Ask Martha Retallick or Richard Roati what they like best about the Green Living Co-op — a Watershed Management Group water-harvesting program — and they surprisingly give answers that have nothing to do with saving money.
“It’s meeting all these different people with a common purpose,” says Roati, who lives with his wife near Reid Park. “I’ve really met a lot of wonderful people that I still talk to.”
Retallick, who lives near Mansfield Park, says she likes that the well-run program helps others.
“They make it so you can learn something and do something helpful for the community,” she says. “I kept coming back because it was so organized.”
Lisa Shipek, Watershed Management’s executive director, says she’s not surprised by Roati’s and Retallick’s comments. While people may join the co-op to save money to install water-harvesting systems, they will continue because of the satisfaction of helping people and the environment.
“It’s really fulfilling to take part in that,” she says.
The Green Living Co-op is entering its second decade this year. Over the last 10 years, the program, which is run in the Tucson and, to a lesser extent, Phoenix areas, has completed 366 projects that installed 261 rain gardens and 92 collection tanks.
The co-op also has installed 79 greywater systems that divert used water in the home to outdoor gardens.
Watershed Management estimates that the projects harvest more than 5.1 million gallons of water a year.
The organization formed the co-op using what officials call a “barn-raising” model.
Co-op members earn hours as they help create projects at a member’s home. Another member can subsequently host a workshop, using those hours for discounts on some costs.
There are tasks other than hard labor available for people to earn hours. One does not need to be a co-op member to attend a workshop.
The projects last the better part of a day. The project manager, a Watershed Management employee, makes sure the work is done to standards and also teaches skills for the work.
The co-op wasn’t a program that Watershed Management set out to develop.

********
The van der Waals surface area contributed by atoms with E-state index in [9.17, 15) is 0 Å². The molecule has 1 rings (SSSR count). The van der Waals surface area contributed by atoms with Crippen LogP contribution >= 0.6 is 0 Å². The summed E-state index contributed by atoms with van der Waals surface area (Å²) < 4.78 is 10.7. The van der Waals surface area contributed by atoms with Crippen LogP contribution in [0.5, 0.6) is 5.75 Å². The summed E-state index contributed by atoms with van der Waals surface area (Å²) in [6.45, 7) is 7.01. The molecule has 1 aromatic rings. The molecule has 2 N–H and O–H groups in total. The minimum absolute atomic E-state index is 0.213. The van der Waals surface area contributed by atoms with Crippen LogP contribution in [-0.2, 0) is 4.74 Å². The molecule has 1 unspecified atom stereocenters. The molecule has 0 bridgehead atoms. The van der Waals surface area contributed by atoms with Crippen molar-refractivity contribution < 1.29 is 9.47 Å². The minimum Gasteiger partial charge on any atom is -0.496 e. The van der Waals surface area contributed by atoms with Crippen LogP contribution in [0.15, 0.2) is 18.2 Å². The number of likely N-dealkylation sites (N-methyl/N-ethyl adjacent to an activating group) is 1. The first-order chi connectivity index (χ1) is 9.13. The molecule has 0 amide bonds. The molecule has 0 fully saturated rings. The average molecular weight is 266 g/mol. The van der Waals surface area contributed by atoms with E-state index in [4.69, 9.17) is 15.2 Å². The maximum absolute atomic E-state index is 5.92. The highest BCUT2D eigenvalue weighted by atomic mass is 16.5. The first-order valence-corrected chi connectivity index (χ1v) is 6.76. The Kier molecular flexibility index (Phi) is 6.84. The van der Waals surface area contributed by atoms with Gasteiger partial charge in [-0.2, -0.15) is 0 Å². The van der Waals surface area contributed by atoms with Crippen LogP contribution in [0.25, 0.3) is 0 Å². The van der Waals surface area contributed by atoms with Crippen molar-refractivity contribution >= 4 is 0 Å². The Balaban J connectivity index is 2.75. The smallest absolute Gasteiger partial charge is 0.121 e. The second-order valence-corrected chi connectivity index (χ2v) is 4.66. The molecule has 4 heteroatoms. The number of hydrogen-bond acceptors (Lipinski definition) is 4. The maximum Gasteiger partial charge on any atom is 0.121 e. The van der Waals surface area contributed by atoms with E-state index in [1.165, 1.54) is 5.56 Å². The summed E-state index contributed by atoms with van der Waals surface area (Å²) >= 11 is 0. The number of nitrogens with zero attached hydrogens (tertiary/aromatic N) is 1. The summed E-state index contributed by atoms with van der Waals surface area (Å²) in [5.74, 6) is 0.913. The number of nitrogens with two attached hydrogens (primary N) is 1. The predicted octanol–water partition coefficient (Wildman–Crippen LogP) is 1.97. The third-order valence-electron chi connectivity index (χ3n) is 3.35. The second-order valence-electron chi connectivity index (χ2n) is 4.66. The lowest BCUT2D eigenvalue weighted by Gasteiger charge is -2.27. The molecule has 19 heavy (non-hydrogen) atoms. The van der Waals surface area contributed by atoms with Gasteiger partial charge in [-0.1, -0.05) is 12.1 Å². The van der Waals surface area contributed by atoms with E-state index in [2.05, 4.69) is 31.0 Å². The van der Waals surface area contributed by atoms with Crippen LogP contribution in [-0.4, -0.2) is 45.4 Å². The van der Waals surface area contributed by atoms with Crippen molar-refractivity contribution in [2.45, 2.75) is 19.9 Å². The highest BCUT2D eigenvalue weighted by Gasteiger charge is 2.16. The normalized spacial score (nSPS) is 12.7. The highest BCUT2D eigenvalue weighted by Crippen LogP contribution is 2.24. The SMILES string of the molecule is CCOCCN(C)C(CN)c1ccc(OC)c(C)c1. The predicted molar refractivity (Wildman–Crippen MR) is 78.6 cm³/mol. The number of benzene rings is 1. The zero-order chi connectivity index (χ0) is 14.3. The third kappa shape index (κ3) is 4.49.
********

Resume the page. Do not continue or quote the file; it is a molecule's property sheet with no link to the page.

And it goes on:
A group of University of Arizona students started the nonprofit organization in 2003 to help people live in harmony with the desert and eventually restore Tucson’s rivers.
Armed with grants, the group created workshops in which residents could help build rainwater-harvesting systems in public spaces. They would learn about the importance of harvesting water with hands-on work.
People started asking if they could have such a workshop at their home, Shipek recalls. “Interest in that was just really high.”
Today, Watershed Management has two to three workshops a month.
Roati and Retallick were among the first to host workshops and, over the years, continued to help build projects at other homes.
Through the co-op, Retallick had three earthworks projects done and a greywater system from the washing machine installed.
After 10 years, the mesquite in the basin is well above the roof line. The quail bush and feathery senna that get rainwater diverted from the roof to the fence are around 5 feet tall and reduce the temperature around the house. The greywater system irrigates fig, pomegranate and lemon trees, garbanzo beans and native grasses.
Two of the four rainwater-harvesting tanks on Roati’s property were installed by the co-op. He’s learned how to plumb and dig earthworks from his workshop participation, skills that have helped him create a food forest at his house.
Watershed Management is adding to its staff to whittle down the wait time for a workshop, says Emma Stahl-Wert, a Sonoran landscape specialist with the organization.
There’s also a push to expand the program into other areas of the city — most workshops are done at midtown homes, says Shipek — and provide ways to make harvesting water affordable to more people.
Workshops in public spaces continue as funding becomes available. But the co-op, as a self-funding program, will stay busy, she predicts. Watershed Management is committed to it.
“I see the co-op as the fundamental backbone of our organization,” Shipek says. “The whole reason we started the co-op is because the community asked for it.”